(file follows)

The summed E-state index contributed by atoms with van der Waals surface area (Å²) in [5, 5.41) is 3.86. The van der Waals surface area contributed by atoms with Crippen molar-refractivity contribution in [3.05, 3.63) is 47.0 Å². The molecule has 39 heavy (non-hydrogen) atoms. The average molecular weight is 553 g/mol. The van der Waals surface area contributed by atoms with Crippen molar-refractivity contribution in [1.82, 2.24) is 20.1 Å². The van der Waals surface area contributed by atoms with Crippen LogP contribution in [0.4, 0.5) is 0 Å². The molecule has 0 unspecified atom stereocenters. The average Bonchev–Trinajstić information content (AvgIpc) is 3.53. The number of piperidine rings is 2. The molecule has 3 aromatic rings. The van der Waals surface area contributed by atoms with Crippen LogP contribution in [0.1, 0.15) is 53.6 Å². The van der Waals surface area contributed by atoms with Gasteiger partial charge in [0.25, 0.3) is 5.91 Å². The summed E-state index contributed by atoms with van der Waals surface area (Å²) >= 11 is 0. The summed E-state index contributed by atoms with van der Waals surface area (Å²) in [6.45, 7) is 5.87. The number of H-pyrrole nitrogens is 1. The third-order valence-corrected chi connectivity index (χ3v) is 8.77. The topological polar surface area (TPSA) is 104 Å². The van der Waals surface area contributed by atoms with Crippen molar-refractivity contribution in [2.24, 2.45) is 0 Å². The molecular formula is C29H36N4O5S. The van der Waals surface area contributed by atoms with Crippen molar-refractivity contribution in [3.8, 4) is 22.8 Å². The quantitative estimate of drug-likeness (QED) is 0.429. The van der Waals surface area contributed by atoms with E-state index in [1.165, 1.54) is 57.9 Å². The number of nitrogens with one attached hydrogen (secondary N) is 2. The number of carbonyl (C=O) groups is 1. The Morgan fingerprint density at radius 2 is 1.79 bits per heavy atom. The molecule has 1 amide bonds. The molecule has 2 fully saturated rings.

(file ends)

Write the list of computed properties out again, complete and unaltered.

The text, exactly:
The summed E-state index contributed by atoms with van der Waals surface area (Å²) in [5, 5.41) is 3.86. The van der Waals surface area contributed by atoms with Crippen molar-refractivity contribution in [3.05, 3.63) is 47.0 Å². The molecule has 39 heavy (non-hydrogen) atoms. The average molecular weight is 553 g/mol. The van der Waals surface area contributed by atoms with Crippen molar-refractivity contribution in [1.82, 2.24) is 20.1 Å². The van der Waals surface area contributed by atoms with Crippen LogP contribution in [0.4, 0.5) is 0 Å². The molecule has 0 unspecified atom stereocenters. The average Bonchev–Trinajstić information content (AvgIpc) is 3.53. The number of piperidine rings is 2. The molecule has 3 aromatic rings. The van der Waals surface area contributed by atoms with Crippen LogP contribution in [0.1, 0.15) is 53.6 Å². The van der Waals surface area contributed by atoms with Gasteiger partial charge in [0.25, 0.3) is 5.91 Å². The summed E-state index contributed by atoms with van der Waals surface area (Å²) >= 11 is 0. The summed E-state index contributed by atoms with van der Waals surface area (Å²) in [6.45, 7) is 5.87. The number of H-pyrrole nitrogens is 1. The third-order valence-corrected chi connectivity index (χ3v) is 8.77. The topological polar surface area (TPSA) is 104 Å². The van der Waals surface area contributed by atoms with Crippen molar-refractivity contribution in [2.24, 2.45) is 0 Å². The molecular formula is C29H36N4O5S. The van der Waals surface area contributed by atoms with Crippen molar-refractivity contribution in [3.8, 4) is 22.8 Å². The quantitative estimate of drug-likeness (QED) is 0.429. The van der Waals surface area contributed by atoms with E-state index in [1.165, 1.54) is 57.9 Å². The number of nitrogens with one attached hydrogen (secondary N) is 2. The number of carbonyl (C=O) groups is 1. The Morgan fingerprint density at radius 2 is 1.79 bits per heavy atom. The molecule has 1 amide bonds. The molecule has 2 fully saturated rings.